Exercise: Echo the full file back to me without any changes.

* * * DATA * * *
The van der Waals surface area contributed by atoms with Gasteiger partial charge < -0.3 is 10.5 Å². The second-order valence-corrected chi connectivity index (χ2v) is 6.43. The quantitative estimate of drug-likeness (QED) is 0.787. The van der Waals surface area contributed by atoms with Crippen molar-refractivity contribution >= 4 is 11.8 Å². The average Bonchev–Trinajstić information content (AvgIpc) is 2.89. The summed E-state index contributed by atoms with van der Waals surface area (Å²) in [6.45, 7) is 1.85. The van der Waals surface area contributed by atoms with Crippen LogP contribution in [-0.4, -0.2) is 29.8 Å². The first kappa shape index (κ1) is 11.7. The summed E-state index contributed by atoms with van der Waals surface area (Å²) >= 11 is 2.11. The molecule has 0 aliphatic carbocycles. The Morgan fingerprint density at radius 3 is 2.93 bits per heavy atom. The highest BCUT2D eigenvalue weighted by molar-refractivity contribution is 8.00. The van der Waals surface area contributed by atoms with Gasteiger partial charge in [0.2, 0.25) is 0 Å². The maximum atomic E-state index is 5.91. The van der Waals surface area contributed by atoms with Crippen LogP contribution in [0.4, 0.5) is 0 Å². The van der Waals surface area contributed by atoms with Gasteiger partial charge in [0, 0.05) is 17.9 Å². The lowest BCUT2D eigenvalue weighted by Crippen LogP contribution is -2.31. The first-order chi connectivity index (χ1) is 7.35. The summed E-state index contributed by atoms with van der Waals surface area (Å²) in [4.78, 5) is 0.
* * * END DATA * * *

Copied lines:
The van der Waals surface area contributed by atoms with Gasteiger partial charge < -0.3 is 10.5 Å². The second-order valence-corrected chi connectivity index (χ2v) is 6.43. The quantitative estimate of drug-likeness (QED) is 0.787. The van der Waals surface area contributed by atoms with Crippen molar-refractivity contribution >= 4 is 11.8 Å². The average Bonchev–Trinajstić information content (AvgIpc) is 2.89. The summed E-state index contributed by atoms with van der Waals surface area (Å²) in [6.45, 7) is 1.85. The van der Waals surface area contributed by atoms with Crippen LogP contribution in [-0.4, -0.2) is 29.8 Å². The first kappa shape index (κ1) is 11.7. The summed E-state index contributed by atoms with van der Waals surface area (Å²) >= 11 is 2.11. The molecule has 0 aliphatic carbocycles. The Morgan fingerprint density at radius 3 is 2.93 bits per heavy atom. The highest BCUT2D eigenvalue weighted by molar-refractivity contribution is 8.00. The van der Waals surface area contributed by atoms with Gasteiger partial charge in [0.2, 0.25) is 0 Å². The maximum atomic E-state index is 5.91. The van der Waals surface area contributed by atoms with Crippen LogP contribution in [0.4, 0.5) is 0 Å². The van der Waals surface area contributed by atoms with Gasteiger partial charge in [0, 0.05) is 17.9 Å². The lowest BCUT2D eigenvalue weighted by Crippen LogP contribution is -2.31. The first-order chi connectivity index (χ1) is 7.35. The summed E-state index contributed by atoms with van der Waals surface area (Å²) in [4.78, 5) is 0.